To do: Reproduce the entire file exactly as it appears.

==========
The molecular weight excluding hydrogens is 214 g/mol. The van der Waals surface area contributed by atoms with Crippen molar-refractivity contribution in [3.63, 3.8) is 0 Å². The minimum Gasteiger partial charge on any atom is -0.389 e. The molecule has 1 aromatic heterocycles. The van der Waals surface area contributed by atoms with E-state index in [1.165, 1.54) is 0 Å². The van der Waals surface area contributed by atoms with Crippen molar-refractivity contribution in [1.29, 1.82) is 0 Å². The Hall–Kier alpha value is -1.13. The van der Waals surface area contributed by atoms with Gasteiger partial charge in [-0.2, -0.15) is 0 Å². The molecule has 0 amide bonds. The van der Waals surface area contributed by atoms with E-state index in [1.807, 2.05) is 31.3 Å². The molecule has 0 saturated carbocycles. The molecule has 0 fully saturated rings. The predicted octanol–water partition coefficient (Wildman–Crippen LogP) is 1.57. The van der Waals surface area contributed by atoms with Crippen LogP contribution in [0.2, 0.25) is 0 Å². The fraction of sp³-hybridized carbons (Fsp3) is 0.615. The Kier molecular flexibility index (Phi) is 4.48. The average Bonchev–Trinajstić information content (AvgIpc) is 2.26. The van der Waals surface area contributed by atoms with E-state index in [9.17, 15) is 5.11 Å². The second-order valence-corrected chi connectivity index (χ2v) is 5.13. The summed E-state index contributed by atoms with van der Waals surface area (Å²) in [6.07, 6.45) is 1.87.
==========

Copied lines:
The molecular weight excluding hydrogens is 214 g/mol. The van der Waals surface area contributed by atoms with Crippen molar-refractivity contribution in [3.63, 3.8) is 0 Å². The minimum Gasteiger partial charge on any atom is -0.389 e. The molecule has 1 aromatic heterocycles. The van der Waals surface area contributed by atoms with E-state index in [1.165, 1.54) is 0 Å². The van der Waals surface area contributed by atoms with Crippen molar-refractivity contribution in [1.29, 1.82) is 0 Å². The Hall–Kier alpha value is -1.13. The van der Waals surface area contributed by atoms with Gasteiger partial charge in [-0.2, -0.15) is 0 Å². The molecule has 0 amide bonds. The van der Waals surface area contributed by atoms with E-state index in [1.807, 2.05) is 31.3 Å². The molecule has 0 saturated carbocycles. The molecule has 0 fully saturated rings. The predicted octanol–water partition coefficient (Wildman–Crippen LogP) is 1.57. The van der Waals surface area contributed by atoms with Crippen LogP contribution in [0.2, 0.25) is 0 Å². The fraction of sp³-hybridized carbons (Fsp3) is 0.615. The Kier molecular flexibility index (Phi) is 4.48. The average Bonchev–Trinajstić information content (AvgIpc) is 2.26. The van der Waals surface area contributed by atoms with E-state index in [9.17, 15) is 5.11 Å². The second-order valence-corrected chi connectivity index (χ2v) is 5.13. The summed E-state index contributed by atoms with van der Waals surface area (Å²) in [6.07, 6.45) is 1.87.